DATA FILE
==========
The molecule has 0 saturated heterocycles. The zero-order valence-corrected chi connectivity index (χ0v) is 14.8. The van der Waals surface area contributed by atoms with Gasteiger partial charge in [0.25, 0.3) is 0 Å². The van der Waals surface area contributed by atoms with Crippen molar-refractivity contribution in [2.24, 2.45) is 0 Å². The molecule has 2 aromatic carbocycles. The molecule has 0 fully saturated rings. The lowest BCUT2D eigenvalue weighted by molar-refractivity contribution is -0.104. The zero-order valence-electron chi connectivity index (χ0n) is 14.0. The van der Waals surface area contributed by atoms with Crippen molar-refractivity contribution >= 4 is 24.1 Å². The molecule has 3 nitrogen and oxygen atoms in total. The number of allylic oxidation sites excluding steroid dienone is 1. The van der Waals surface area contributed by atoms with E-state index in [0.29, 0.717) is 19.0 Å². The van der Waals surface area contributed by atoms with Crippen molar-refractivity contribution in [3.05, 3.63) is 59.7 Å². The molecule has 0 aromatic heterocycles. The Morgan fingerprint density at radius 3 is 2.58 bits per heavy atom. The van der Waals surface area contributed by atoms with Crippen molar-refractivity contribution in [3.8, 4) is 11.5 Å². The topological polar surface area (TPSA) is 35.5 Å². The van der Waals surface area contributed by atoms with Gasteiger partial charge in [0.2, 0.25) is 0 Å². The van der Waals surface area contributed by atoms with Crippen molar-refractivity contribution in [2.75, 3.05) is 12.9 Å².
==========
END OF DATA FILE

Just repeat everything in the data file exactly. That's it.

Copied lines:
The molecule has 0 saturated heterocycles. The zero-order valence-corrected chi connectivity index (χ0v) is 14.8. The van der Waals surface area contributed by atoms with Gasteiger partial charge in [0.25, 0.3) is 0 Å². The van der Waals surface area contributed by atoms with Crippen molar-refractivity contribution in [2.24, 2.45) is 0 Å². The molecule has 2 aromatic carbocycles. The molecule has 0 fully saturated rings. The lowest BCUT2D eigenvalue weighted by molar-refractivity contribution is -0.104. The zero-order valence-electron chi connectivity index (χ0n) is 14.0. The van der Waals surface area contributed by atoms with Crippen molar-refractivity contribution >= 4 is 24.1 Å². The molecule has 3 nitrogen and oxygen atoms in total. The number of allylic oxidation sites excluding steroid dienone is 1. The van der Waals surface area contributed by atoms with E-state index in [0.29, 0.717) is 19.0 Å². The van der Waals surface area contributed by atoms with Crippen molar-refractivity contribution in [3.05, 3.63) is 59.7 Å². The molecule has 0 aromatic heterocycles. The Morgan fingerprint density at radius 3 is 2.58 bits per heavy atom. The van der Waals surface area contributed by atoms with Crippen molar-refractivity contribution in [3.8, 4) is 11.5 Å². The topological polar surface area (TPSA) is 35.5 Å². The van der Waals surface area contributed by atoms with Gasteiger partial charge in [0.2, 0.25) is 0 Å². The van der Waals surface area contributed by atoms with Crippen molar-refractivity contribution in [2.75, 3.05) is 12.9 Å².